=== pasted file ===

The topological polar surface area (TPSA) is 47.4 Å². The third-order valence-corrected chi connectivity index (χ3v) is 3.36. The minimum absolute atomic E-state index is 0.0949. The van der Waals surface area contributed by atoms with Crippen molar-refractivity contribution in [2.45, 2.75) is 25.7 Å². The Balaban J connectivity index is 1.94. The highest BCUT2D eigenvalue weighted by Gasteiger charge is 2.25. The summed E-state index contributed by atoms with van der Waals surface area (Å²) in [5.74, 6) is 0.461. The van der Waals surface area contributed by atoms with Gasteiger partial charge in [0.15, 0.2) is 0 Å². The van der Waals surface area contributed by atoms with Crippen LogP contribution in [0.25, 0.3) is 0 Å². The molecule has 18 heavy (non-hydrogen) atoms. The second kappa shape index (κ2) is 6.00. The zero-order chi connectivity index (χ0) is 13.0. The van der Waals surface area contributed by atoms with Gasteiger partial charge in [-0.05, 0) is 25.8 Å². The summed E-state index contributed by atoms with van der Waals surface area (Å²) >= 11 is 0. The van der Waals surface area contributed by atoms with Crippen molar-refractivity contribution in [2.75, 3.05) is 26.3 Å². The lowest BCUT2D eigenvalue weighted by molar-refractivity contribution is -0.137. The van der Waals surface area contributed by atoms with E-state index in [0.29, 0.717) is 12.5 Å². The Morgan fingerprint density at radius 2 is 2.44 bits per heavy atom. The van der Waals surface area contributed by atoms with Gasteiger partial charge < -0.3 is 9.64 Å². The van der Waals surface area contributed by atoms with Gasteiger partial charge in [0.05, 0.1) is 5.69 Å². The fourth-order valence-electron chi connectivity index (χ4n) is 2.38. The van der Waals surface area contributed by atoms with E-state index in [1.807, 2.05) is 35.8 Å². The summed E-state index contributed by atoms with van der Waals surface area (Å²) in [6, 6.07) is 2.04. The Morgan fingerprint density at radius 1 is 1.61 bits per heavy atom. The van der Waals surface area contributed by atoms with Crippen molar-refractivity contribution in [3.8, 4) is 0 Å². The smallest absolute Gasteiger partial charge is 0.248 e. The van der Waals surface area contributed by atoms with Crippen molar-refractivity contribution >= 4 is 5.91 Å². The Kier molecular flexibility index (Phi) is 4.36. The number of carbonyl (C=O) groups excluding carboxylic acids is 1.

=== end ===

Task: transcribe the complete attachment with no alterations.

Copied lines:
The topological polar surface area (TPSA) is 47.4 Å². The third-order valence-corrected chi connectivity index (χ3v) is 3.36. The minimum absolute atomic E-state index is 0.0949. The van der Waals surface area contributed by atoms with Crippen molar-refractivity contribution in [2.45, 2.75) is 25.7 Å². The Balaban J connectivity index is 1.94. The highest BCUT2D eigenvalue weighted by Gasteiger charge is 2.25. The summed E-state index contributed by atoms with van der Waals surface area (Å²) in [5.74, 6) is 0.461. The van der Waals surface area contributed by atoms with Gasteiger partial charge in [0.15, 0.2) is 0 Å². The van der Waals surface area contributed by atoms with Crippen LogP contribution in [0.25, 0.3) is 0 Å². The molecule has 18 heavy (non-hydrogen) atoms. The second kappa shape index (κ2) is 6.00. The zero-order chi connectivity index (χ0) is 13.0. The van der Waals surface area contributed by atoms with Gasteiger partial charge in [-0.05, 0) is 25.8 Å². The summed E-state index contributed by atoms with van der Waals surface area (Å²) >= 11 is 0. The van der Waals surface area contributed by atoms with Crippen molar-refractivity contribution in [2.75, 3.05) is 26.3 Å². The lowest BCUT2D eigenvalue weighted by molar-refractivity contribution is -0.137. The van der Waals surface area contributed by atoms with E-state index in [0.29, 0.717) is 12.5 Å². The Morgan fingerprint density at radius 2 is 2.44 bits per heavy atom. The van der Waals surface area contributed by atoms with Gasteiger partial charge < -0.3 is 9.64 Å². The van der Waals surface area contributed by atoms with Gasteiger partial charge in [0.05, 0.1) is 5.69 Å². The fourth-order valence-electron chi connectivity index (χ4n) is 2.38. The van der Waals surface area contributed by atoms with E-state index in [1.807, 2.05) is 35.8 Å². The summed E-state index contributed by atoms with van der Waals surface area (Å²) in [6, 6.07) is 2.04. The Morgan fingerprint density at radius 1 is 1.61 bits per heavy atom. The van der Waals surface area contributed by atoms with Crippen molar-refractivity contribution in [3.8, 4) is 0 Å². The smallest absolute Gasteiger partial charge is 0.248 e. The van der Waals surface area contributed by atoms with Crippen molar-refractivity contribution >= 4 is 5.91 Å². The Kier molecular flexibility index (Phi) is 4.36. The number of carbonyl (C=O) groups excluding carboxylic acids is 1.